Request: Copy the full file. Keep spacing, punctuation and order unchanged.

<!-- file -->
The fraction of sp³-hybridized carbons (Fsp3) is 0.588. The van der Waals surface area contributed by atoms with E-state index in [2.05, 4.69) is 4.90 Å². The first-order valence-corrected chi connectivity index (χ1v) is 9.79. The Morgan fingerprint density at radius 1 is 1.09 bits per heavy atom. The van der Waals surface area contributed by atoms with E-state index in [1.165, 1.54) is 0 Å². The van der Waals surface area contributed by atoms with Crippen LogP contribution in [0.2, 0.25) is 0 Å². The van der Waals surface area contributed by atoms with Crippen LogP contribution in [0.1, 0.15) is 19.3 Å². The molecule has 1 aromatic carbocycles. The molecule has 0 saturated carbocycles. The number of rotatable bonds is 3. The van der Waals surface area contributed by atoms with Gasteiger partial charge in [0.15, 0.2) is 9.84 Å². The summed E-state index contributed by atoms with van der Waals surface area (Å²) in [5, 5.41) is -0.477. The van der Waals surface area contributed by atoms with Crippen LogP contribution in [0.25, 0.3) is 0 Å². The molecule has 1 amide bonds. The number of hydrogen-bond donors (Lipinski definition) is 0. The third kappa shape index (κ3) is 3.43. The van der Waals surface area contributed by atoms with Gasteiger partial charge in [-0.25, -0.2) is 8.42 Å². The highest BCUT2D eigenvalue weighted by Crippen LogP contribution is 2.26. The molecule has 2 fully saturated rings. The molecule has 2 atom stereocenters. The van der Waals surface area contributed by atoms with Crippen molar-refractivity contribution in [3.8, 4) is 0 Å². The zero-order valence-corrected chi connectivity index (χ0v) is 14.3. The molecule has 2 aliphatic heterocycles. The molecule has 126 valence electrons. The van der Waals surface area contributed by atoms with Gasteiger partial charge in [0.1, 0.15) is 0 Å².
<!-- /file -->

The fraction of sp³-hybridized carbons (Fsp3) is 0.588. The van der Waals surface area contributed by atoms with E-state index in [2.05, 4.69) is 4.90 Å². The first-order valence-corrected chi connectivity index (χ1v) is 9.79. The Morgan fingerprint density at radius 1 is 1.09 bits per heavy atom. The van der Waals surface area contributed by atoms with E-state index in [1.165, 1.54) is 0 Å². The van der Waals surface area contributed by atoms with Crippen LogP contribution in [0.2, 0.25) is 0 Å². The van der Waals surface area contributed by atoms with Crippen LogP contribution in [0.1, 0.15) is 19.3 Å². The molecule has 1 aromatic carbocycles. The molecule has 0 saturated carbocycles. The number of rotatable bonds is 3. The van der Waals surface area contributed by atoms with Gasteiger partial charge in [0.15, 0.2) is 9.84 Å². The summed E-state index contributed by atoms with van der Waals surface area (Å²) in [5, 5.41) is -0.477. The van der Waals surface area contributed by atoms with Crippen LogP contribution in [0.25, 0.3) is 0 Å². The molecule has 1 amide bonds. The number of hydrogen-bond donors (Lipinski definition) is 0. The third kappa shape index (κ3) is 3.43. The van der Waals surface area contributed by atoms with Gasteiger partial charge in [-0.25, -0.2) is 8.42 Å². The highest BCUT2D eigenvalue weighted by Crippen LogP contribution is 2.26. The molecule has 2 fully saturated rings. The molecule has 2 atom stereocenters. The van der Waals surface area contributed by atoms with Crippen molar-refractivity contribution in [3.8, 4) is 0 Å². The zero-order valence-corrected chi connectivity index (χ0v) is 14.3. The molecule has 2 aliphatic heterocycles. The molecule has 126 valence electrons. The van der Waals surface area contributed by atoms with Gasteiger partial charge in [0.1, 0.15) is 0 Å².